Many recognised the potential that RFID would offer in improving the customer experience and store efficiencies. Yet few have studied the impact throughout the supply chain.
Auburn University explains during their research, in contrast to the high inaccuracy of UPC, they only found one order with an error of a single item when using RFID.
“During this study, those using RFID and reconciling any errors they noted, saw retailer claims completely eliminated. This study, using real world source-to-consumer fulfillment, clearly demonstrated that RFID eliminates the data errors in the supply chain process, ensuring the accurate flow of information and products,” the report states.
The study further found:
- Inventory accuracy was raised from an average of 63 per cent to 95 per cent
- Retail out of stocks were reduced by 50 per cent
- Cycle count times were cut by 96 per cent
Brand owner benefits
For the brand owner, the study concluded RFID offered a solution that was:
- Proving its value in helping reduce operating expenses and improve margins.
- Streamlining the pack-out process and reducing inventory errors with instantaneous counting.
- Reducing labour costs, handling errors, and improving productivity via automation of current manual inventory tracking tasks.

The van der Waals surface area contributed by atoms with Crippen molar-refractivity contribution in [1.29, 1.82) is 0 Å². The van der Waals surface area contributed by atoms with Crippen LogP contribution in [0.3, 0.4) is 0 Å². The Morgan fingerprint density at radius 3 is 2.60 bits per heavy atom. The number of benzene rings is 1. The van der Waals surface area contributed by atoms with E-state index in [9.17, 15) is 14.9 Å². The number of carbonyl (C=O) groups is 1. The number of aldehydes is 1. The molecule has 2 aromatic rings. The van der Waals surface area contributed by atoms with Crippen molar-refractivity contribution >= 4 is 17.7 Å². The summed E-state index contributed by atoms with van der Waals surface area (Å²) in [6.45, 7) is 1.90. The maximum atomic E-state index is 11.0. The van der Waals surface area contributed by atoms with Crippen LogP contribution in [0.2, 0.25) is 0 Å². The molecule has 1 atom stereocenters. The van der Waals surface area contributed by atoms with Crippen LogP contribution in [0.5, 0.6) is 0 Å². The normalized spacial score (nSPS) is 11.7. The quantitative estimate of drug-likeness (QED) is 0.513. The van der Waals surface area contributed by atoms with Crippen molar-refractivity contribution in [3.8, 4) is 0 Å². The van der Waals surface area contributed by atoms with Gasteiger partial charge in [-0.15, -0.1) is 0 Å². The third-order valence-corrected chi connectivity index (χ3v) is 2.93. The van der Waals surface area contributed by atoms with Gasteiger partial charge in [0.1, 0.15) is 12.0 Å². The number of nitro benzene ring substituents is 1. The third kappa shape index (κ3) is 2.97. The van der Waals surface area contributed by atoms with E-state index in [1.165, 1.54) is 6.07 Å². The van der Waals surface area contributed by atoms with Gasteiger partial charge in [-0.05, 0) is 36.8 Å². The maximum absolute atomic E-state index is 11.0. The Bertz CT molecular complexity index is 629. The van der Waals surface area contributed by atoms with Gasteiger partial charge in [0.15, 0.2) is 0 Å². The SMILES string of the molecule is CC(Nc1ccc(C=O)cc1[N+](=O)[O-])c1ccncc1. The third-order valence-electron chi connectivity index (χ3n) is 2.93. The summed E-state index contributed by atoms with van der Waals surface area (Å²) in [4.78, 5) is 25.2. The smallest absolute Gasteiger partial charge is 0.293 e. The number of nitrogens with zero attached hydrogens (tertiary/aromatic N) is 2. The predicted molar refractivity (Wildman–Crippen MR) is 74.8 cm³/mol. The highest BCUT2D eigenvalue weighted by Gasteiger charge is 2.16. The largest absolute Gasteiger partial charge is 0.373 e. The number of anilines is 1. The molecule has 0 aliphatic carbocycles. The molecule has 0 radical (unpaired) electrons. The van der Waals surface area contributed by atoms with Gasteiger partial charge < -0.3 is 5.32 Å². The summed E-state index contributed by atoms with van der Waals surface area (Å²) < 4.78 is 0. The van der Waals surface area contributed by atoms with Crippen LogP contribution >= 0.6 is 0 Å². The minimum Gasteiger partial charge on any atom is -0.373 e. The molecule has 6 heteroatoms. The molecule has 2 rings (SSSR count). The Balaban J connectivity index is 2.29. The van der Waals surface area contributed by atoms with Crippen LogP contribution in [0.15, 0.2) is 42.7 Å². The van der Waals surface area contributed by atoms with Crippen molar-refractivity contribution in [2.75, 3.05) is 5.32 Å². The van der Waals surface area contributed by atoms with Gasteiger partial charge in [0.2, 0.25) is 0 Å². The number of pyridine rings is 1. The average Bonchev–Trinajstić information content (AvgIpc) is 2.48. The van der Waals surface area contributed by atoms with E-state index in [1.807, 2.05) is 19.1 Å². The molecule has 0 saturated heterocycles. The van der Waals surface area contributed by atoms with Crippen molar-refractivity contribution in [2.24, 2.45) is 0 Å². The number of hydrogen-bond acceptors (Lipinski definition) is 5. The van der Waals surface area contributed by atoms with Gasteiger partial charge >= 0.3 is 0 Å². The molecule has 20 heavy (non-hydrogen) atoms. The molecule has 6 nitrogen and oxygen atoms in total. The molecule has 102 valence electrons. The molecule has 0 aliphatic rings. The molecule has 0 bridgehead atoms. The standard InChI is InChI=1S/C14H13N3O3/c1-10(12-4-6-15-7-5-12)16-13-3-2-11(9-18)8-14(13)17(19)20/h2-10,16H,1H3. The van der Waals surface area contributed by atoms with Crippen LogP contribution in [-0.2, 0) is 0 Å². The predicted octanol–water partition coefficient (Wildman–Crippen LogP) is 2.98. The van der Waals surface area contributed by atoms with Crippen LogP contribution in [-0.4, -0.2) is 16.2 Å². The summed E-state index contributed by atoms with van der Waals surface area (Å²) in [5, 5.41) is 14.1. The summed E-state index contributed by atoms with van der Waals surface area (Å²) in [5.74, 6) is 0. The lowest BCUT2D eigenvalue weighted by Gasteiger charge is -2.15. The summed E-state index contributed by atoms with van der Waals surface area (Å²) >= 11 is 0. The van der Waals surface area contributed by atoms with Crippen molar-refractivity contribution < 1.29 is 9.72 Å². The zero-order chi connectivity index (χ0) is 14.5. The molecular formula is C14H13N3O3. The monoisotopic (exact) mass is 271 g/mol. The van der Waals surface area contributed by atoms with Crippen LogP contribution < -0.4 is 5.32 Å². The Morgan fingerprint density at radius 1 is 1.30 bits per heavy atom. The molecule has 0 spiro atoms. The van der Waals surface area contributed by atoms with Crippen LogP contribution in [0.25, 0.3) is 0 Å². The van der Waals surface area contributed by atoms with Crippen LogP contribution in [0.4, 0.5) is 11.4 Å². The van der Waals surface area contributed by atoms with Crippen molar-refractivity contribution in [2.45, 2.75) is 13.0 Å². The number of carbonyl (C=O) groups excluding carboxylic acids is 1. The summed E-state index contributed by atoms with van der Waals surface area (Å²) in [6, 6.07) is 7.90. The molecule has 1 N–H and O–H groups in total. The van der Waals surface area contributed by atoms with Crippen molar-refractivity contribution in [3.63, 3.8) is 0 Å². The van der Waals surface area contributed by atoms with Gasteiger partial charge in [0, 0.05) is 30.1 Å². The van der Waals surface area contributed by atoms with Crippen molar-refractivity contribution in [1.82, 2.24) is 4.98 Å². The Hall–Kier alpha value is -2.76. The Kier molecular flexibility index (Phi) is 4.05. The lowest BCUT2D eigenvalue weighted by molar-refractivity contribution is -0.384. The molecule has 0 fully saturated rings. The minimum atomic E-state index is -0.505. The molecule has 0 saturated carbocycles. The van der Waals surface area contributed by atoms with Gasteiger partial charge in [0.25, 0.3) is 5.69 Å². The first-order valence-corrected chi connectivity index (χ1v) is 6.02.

- Lowering required inventory levels, increasing working capital savings, and lowering associated carry-cost expenses by optimising inventory levels and reducing safety stock.
- Reducing obsolete inventory write-downs through better planning and visibility.
- Improving production asset visibility, helping to track inventory locations, and reducing maintenance issues.
- Reducing claims and returns by assuring the right goods are sent where they should be.
- Enabling better audit and asset control, lowering inventory shrinkage as well as helping to eliminate losses and theft by keeping better track of goods.
For the retailer, they concluded: “RFID is driving visibility and efficiency as well as playing a critical role in helping retailers create a seamless omni-channel customer experience”.
They noted, RFID enabled systems help retailers:
- Achieve unprecedented levels of inventory accuracy, which further assists retailers with “last item” sales opportunities, fewer markdowns, and customer loyalty (sales associates never have to say, “I don’t know if we have it.”)
- Decrease out-of-stocks and even eliminate the need for safety stocks or over-ordering of inventory to meet demand.
- Improve loss detection with increased visibility and knowing exactly what is on hand and what has been sold.
- Expedite the costly returns process by being able to trace products at the item level.
“Item level RFID tagging can help retail operations run smoother, faster, and with more agility. Retailers are maximising the benefits of item level RFID to generate new levels of customer satisfaction. In addition, major retailers are attributing cost savings and increased sales to RFID technology; the numbers simply don’t lie.
“From display audit compliance, to multi-location customer order fulfillment flexibility, to improved replenishment execution—these use cases have shown the tangible results of item level RFID technology, proving its value in improving item-level inventory accuracy and availability,” the report concluded.